The Wall Street Journal has a reports this morning that federal regulators are playing smashmouth with Wall Street over their toxic products, accusing them of “misrepresenting the risks of the bonds” and causing “the collapse of five institutions.”
I’ll bet you can’t guess which federal regulators. It’s not the SEC nor the FDIC. It certainly isn’t the OCC or OTS, much less the Federal Reserve. How about the National Credit Union Administration?
In one of the broadest accusations that Wall Street helped cripple financial institutions during the crisis, the National Credit Union Administration, or NCUA, has threatened to sue several investment banks unless they refund over $50 billion of mortgage-backed securities sold to the five institutions, called wholesale credit unions.
Fifty billion dollars is a lot of money—ninety times the SEC’s settlement with Goldman Sachs—although the toxic securities in question are still worth half their face value, so $25 billion might be a more accurate number.
And the NCUA is going after the big dogs: Goldman, of course, and Bank of America, Citigroup, and press favorite Jamie Dimon’s JPMorgan Chase
I’ve gotten pretty cynical about this kind of thing over three years of regulatory inaction in the wake of the crash. I’d normally guess that this is just a legal feint to wring a few more bucks out of the banks in a settlement that will shave a penny or two off earnings per share while squelching any chance of finding more overt wrongdoing. But if the Journal’s reporting is correct, and I’m sure it is, the NCUA is talking awfully tough (emphasis mine):
According to people familiar with the matter, agency officials recently issued an ultimatum to several firms that churned out the bonds: Either refund every dollar spent to buy the bonds when they were issued or face lawsuits seeking to recover the money.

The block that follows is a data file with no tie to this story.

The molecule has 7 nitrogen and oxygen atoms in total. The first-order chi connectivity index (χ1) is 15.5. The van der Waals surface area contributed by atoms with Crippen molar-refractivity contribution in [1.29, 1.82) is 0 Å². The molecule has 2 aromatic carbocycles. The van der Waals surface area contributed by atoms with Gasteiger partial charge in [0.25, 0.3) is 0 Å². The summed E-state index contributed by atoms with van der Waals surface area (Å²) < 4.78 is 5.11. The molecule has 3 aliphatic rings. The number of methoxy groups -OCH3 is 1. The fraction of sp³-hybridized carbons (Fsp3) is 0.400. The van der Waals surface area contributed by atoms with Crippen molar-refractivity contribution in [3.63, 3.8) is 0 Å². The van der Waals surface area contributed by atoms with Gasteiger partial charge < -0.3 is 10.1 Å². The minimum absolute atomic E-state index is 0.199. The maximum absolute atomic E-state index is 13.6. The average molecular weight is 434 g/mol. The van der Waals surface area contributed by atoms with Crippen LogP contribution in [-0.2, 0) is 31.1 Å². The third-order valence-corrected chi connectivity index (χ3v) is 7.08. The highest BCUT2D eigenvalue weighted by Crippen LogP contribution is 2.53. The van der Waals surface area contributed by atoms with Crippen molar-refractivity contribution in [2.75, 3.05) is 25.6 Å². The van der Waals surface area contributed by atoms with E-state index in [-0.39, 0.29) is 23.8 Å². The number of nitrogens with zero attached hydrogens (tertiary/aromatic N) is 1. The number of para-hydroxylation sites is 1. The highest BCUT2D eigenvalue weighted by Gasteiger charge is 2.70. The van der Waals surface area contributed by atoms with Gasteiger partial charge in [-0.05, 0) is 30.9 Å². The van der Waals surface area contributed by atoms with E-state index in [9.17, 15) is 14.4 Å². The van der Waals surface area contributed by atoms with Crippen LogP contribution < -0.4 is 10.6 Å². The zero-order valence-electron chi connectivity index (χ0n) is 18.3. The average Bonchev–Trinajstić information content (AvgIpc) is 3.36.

Juxtapose that paragraph with this one:
Other federal entities, including the FDIC, the Treasury and the Federal Reserve, hold similar securities as a result of various rescues. Those agencies haven’t made broad legal threats to firms that created such bonds.
The Journal is excellent to include this context, but I wish it had a dollar amount for the similar securities these agencies hold. I’m sure it’s staggering. That figure would be worth including in any follow-up.
It’ll take further reporting to flesh out exactly what, if anything, the NCUA has on Wall Street. This is all we get is that the NCUA says offering documents “contained untrue statements of material facts and material omissions”—and that comes from Goldman’s 10K.
Goldman disclosed three weeks ago in that 10K that the NCUA is seeking to recover funds from it. Bloomberg reported the Goldman disclosure at the bottom of a story on March 1, but I don’t see any other coverage.
Good work by the Journal.